British Open

I see the thread from earlier in the week got disappeared by the mods because it was started by a spammer, so here’s a new one. Tiger hoses his chances with a triple bogey, and now Scott leads Snedeker by 2.

Links where we can see this online? :smiley:

I keep looking for threads on The Open Championship but can’t find any.

I was hoping Tiger would end up in the final group with Adam Scott (and caddie). Looks like it’s Scott’s to lose at this point.

Ernie puts a touch of pressure on there!

Is this a bigger choke than Van Der Velde at Carnoustie? I’m having a hard time thinking of a bigger choke in a major.

I thought it was over when Scott had the, IIRC, 4 shot lead with 4 to play? Incredible. And to think Tiger could have had this one if his round didn’t go completely to hell.

Ernie’s interview with the BBC was the epitome of true class.

I think ESPN HAD Snedekers score wrong. He is at -3 meaning Tiger tied for third.

Holy shit! Good for Ernie. It’s great to see him in the winners seat again after so long.

I think Van Der Velde was a bigger choke,but not by much.

Yes,Els handle it with class.I was happy for Ernie but felt terrible for Scott,I think golf is the only sport were you hope everyone makes every shot,goal,hit or what ever the case may be.

Arnold Palmer was 7 shots up on Bill Casper in 1966at the U.S. Open at Olympic Club on the 10th tee. Six shots up with 5 to go, 5 up with 4 to go and ended up tied. In the 18 hole playoff he was 2 up with 9 to go and lost by 4. He never won another major. Adam Scott, IMHO, will definitely win a major after this. It was not a meltdown, he was very unlucky in very difficult circumstances and Els played great. OTOH I was sure he would make that putt on 18 to tie. Van de Velde’s collapse is in a class by itself.

Consider, for a moment, who they lost to.

Ernie Els is one of the veteran stars of the sport, a proven champion, and winner of three (now four) majors. He has rarely been outside the top 50 in the rankings.

Paul Lawrie…


…well, 'nuff said. :slight_smile:

It really shows the depth of todays game when a 52 yr old that is at least 100 lbs overweight can finish in the top 10 of a major championship.

Many claim that Tiger is the best because the fields are deeper and stronger in history. Bullocks.

Colin Montgomerie finished in top ten? I don’t believe it.

I’m not sure what the star of The Blind Side and Speed has to do with any of this.

I would assume that notfrommensa is talking about Mark Calcavecchia. We are in an era where the fields are undoubtedly wide (lots of longshots who have an outside chance at the prize), but not necessarily deep (several elite players at the tops of their games-as in we don’t currently have any).

Actually he’s talking about Jack Nicklaus, but he likes to do that by denigrating modern field strength.

And it’s true that the quirky courses of the British Open, with their pot bunkers and unpredictable weather, often manage to get an old-timer in the top ten. Watson, Norman, now Calc. It happens.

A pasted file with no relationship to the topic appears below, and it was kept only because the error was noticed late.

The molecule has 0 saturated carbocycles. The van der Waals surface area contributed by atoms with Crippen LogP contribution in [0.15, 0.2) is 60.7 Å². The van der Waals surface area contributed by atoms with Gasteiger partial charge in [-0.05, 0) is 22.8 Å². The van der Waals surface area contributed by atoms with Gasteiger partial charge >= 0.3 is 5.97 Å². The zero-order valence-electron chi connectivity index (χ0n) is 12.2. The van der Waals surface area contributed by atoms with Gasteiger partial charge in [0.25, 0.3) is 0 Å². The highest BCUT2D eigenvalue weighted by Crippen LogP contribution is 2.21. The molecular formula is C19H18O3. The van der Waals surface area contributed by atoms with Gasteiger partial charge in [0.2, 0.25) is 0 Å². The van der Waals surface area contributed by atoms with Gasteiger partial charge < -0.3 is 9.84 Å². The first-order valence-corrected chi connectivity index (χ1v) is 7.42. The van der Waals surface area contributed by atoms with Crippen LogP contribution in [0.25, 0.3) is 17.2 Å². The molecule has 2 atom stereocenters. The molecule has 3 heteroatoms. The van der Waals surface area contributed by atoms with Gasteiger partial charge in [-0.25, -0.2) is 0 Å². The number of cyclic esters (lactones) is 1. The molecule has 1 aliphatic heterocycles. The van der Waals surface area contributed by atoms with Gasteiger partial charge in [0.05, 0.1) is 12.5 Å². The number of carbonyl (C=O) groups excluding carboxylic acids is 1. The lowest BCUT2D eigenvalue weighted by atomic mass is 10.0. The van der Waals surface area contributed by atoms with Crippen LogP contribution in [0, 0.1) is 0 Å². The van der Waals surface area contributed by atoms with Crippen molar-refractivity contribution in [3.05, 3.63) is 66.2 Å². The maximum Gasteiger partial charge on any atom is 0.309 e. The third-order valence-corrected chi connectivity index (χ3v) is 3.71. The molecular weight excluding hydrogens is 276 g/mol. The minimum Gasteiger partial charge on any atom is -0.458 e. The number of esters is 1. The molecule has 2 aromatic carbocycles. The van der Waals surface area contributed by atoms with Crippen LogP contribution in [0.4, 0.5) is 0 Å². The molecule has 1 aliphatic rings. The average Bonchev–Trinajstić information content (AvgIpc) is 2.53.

Switching subjects, someone commented that Adam Scott would be heard from again. I’m not so sure. Not because he lacks talent, but because the PTB are making it sound very likely that long putters will be going away soon.

I’m not much of a golf fan, but there’s a new course just a couple miles from where I grew up that will be hosting the U.S. Open in a few years. Everything I read about it describes it as a links-style course. I wonder if it will favor an old-timer, too.

You might want to catch the new “Feherty” on TGC, where he interviews Peter Alliss for an hour. Alliss is best known today as an announcer, but he was one of the best players in Europe during the 50’s and 60’s. He was the leading money winner twice, and played in every Ryder Cup from 1953 to 1969 inclusive, except 1955.

In the 1965 Ryder Cup, he was teamed with Christy O’Connor, who also won the European money title twice. Together, they beat Ken Venturi and Don January in the Thursday morning foursomes, and then beat Billy Casper and Gene Littler in the afternoon foursomes. On Friday, they lost to Palmer and Dave Marr in the morning fourball, but won the rematch in the afternoon. Then on Saturday, Allis beat Billy Casper in the morning singles, and Ken Venturi in the afternoon singles.

I mention all this to let you know that he was a world class player. The relevance to your post is that he played a grand total of two majors in the US. He was invited to the Masters only five times, and only accepted twice. He told Feherty that it was just too far to travel. He never played in the US Open or the PGA.

His partner, O’Connor, the best player in Europe two years in a row, never played ANY majors other than the British Open.

Peter Thomson, who got top tens in the British Open 18 out of 21 years (1951-1971), and won five of them, played one Masters, zero US Opens, and zero PGAs during Jack’s pro career.

And of course, Jack was one of the very few Americans to go the other direction, and play the British Open every year, because its purse was only about a tenth of the big US events during the 60’s.

THAT was your 1960’s field strength. Even if you assume that there were equally numerous and talented golfers then as now (heh), only about half of them showed up at any one major. Few Americans played the British Open, and few international players played the other three.

The majors back then were not as strong as today’s Players or WGCs, let alone today’s majors. Probably not even as strong as the Memorial, or the FedEx Playoff events.

Not to mention there were no Asian, Indian, Spanish (other than ChiChi) or Fijian players and the only South African was Gary Player.